Trapped in sunny, stifling, small-town suburbia, seventeen-year-old Morgan knows why she’s in therapy. She can’t count the number of times she’s been the only non-white person at the sleepover, been teased for her “weird” outfits, and been told she’s not “really” black. Also, she’s spent most of her summer crying in bed. So there’s that, too.
Lately, it feels like the whole world is listening to the same terrible track on repeat—and it’s telling them how to feel, who to vote for, what to believe. Morgan wonders, when can she turn this song off and begin living for herself? Life may be a never-ending hamster wheel of agony, but Morgan finds her crew of fellow outcasts, blasts music like there’s no tomorrow, discovers what being black means to her, and finally puts her mental health first. She decides that, no matter what, she will always be intense, ridiculous, passionate, and sometimes hilarious. After all, darkness doesn’t have to be a bad thing. Darkness is just real.
Scholastic Reading Counts
Seventeen-year-old African American teen Morgan lives in the California suburbs and attends a private evangelical Christian high school. Her race makes her stand out in this very homogenous space. She is really into music and sees events in her life through that lens. Her music and clothing choices cause her to be seen as “not really black” by her peers, even though she very much sees herself that way, experiencing common microaggressions in her everyday school life and beyond. She has developed a close crew of outcast friends, but the one thing she isn’t comfortable telling them about is her suicide attempt over the summer. Medication is now making her life much easier. This title is based on the lived experiences of the author, a poet, which lends a poignant truth to the narrative. In spite of this, the representation of a suburban African American teen in these specific “outsider” circumstances is needed. In addition, this title will serve to open up conversations about black girls and mental health. A worthwhile purchase for any collection where teen contemporary realistic fiction is popular. Give to fans of Elizabeth Acevedo’s The Poet X.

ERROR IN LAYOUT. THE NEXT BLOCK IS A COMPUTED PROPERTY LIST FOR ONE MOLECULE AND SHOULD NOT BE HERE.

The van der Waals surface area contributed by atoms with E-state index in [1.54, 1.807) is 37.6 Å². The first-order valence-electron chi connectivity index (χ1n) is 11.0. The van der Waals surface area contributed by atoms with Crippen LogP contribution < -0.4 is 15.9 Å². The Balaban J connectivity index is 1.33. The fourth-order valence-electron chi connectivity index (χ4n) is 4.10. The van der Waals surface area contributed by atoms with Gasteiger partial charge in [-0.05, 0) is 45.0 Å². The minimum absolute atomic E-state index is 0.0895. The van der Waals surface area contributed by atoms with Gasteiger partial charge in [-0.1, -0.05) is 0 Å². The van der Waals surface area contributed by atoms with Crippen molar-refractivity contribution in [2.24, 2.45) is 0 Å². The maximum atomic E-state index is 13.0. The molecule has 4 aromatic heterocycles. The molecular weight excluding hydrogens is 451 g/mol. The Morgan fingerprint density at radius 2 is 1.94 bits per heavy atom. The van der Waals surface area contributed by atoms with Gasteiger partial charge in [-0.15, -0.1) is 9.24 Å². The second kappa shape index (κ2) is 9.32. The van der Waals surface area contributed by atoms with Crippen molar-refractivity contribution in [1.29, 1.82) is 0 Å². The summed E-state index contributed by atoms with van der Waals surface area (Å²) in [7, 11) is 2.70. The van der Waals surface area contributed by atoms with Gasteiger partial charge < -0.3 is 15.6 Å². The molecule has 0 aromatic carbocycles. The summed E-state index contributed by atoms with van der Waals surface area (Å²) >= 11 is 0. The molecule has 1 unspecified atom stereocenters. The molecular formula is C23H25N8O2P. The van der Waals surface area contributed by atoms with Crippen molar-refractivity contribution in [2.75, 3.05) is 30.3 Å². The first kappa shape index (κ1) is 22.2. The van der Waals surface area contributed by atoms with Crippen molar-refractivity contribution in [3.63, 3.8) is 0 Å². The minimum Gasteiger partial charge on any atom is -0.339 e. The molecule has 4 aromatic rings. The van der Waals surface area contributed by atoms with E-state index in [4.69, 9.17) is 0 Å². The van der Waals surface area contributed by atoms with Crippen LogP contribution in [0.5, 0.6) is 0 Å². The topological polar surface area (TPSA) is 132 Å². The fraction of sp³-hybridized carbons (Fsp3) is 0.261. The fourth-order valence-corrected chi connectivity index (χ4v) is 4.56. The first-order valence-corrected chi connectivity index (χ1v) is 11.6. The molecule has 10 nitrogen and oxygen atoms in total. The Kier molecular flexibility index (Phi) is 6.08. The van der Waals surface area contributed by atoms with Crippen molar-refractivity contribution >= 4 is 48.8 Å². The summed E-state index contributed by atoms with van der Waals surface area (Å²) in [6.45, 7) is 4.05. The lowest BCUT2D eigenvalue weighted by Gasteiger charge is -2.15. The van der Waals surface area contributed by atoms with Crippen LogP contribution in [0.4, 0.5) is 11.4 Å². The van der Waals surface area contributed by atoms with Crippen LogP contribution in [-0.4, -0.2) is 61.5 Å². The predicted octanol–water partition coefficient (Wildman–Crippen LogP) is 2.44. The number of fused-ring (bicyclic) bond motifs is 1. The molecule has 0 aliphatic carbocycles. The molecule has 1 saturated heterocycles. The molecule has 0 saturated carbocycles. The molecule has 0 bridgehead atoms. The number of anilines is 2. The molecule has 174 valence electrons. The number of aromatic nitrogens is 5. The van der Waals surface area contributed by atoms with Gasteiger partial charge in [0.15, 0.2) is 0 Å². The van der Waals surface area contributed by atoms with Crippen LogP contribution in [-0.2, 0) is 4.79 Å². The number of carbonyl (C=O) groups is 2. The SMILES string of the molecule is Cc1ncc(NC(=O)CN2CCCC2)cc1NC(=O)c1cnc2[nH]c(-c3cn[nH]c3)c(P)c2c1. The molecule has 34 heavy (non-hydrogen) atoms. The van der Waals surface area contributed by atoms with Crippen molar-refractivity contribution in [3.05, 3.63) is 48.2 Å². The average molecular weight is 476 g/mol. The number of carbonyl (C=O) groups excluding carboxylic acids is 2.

Seventeen-year-old Morgan, navigating a diagnosis of clinical depression, is doing her best to be and feel like a “normal” teenager, but in her predominantly white, conservative community she sticks out like a sore thumb: she loves indie “emo music”; she has an eclectic, quirky fashion sense; and she’s Black. Though most teenagers struggle to feel understood, Morgan is particularly affected as her mental health issues reverberate through her relationships with family and peers. An especially rough depressive episode over the summer lands Morgan in therapy and brings her to the realization that not even her family knows how to support her in dealing with her illness. Parker’s story (loosely based on her own teen years) takes us through the realities of her protagonist’s life—her ambivalence toward her therapist; her medical doctor reducing her depression to “boy trouble”; her experiences of microaggressions at her Christian high school. This sometimes humorous, sometimes heartbreaking story explores the topic of adolescent mental health in a fresh and truthful way.